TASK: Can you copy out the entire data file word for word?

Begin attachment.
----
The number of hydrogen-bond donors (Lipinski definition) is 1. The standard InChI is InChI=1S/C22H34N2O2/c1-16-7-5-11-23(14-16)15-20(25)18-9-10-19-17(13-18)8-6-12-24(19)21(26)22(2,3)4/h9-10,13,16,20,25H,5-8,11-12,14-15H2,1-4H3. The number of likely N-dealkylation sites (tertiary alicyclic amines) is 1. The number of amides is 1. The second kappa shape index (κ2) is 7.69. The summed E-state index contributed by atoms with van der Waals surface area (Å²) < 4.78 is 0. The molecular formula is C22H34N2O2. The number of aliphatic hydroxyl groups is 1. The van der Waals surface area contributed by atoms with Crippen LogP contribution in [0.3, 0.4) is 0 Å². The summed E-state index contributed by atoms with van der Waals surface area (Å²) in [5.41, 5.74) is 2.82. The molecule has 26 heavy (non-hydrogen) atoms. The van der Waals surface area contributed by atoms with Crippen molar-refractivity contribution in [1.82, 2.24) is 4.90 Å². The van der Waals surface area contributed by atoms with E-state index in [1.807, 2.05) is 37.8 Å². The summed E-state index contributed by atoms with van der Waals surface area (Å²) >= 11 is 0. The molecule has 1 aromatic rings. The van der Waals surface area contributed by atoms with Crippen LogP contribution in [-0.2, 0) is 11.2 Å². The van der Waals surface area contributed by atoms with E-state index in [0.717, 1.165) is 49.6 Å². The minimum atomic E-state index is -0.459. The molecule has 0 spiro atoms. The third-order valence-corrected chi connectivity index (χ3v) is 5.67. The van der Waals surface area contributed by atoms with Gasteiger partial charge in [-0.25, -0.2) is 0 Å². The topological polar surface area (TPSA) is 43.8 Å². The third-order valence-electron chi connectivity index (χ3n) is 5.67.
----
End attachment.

The number of hydrogen-bond donors (Lipinski definition) is 1. The standard InChI is InChI=1S/C22H34N2O2/c1-16-7-5-11-23(14-16)15-20(25)18-9-10-19-17(13-18)8-6-12-24(19)21(26)22(2,3)4/h9-10,13,16,20,25H,5-8,11-12,14-15H2,1-4H3. The number of likely N-dealkylation sites (tertiary alicyclic amines) is 1. The number of amides is 1. The second kappa shape index (κ2) is 7.69. The summed E-state index contributed by atoms with van der Waals surface area (Å²) < 4.78 is 0. The molecular formula is C22H34N2O2. The number of aliphatic hydroxyl groups is 1. The van der Waals surface area contributed by atoms with Crippen LogP contribution in [0.3, 0.4) is 0 Å². The summed E-state index contributed by atoms with van der Waals surface area (Å²) in [5.41, 5.74) is 2.82. The molecule has 26 heavy (non-hydrogen) atoms. The van der Waals surface area contributed by atoms with Crippen molar-refractivity contribution in [1.82, 2.24) is 4.90 Å². The van der Waals surface area contributed by atoms with E-state index in [1.807, 2.05) is 37.8 Å². The summed E-state index contributed by atoms with van der Waals surface area (Å²) >= 11 is 0. The molecule has 1 aromatic rings. The van der Waals surface area contributed by atoms with Crippen LogP contribution in [-0.2, 0) is 11.2 Å². The van der Waals surface area contributed by atoms with E-state index in [0.717, 1.165) is 49.6 Å². The minimum atomic E-state index is -0.459. The molecule has 0 spiro atoms. The third-order valence-corrected chi connectivity index (χ3v) is 5.67. The van der Waals surface area contributed by atoms with Gasteiger partial charge in [-0.25, -0.2) is 0 Å². The topological polar surface area (TPSA) is 43.8 Å². The third-order valence-electron chi connectivity index (χ3n) is 5.67.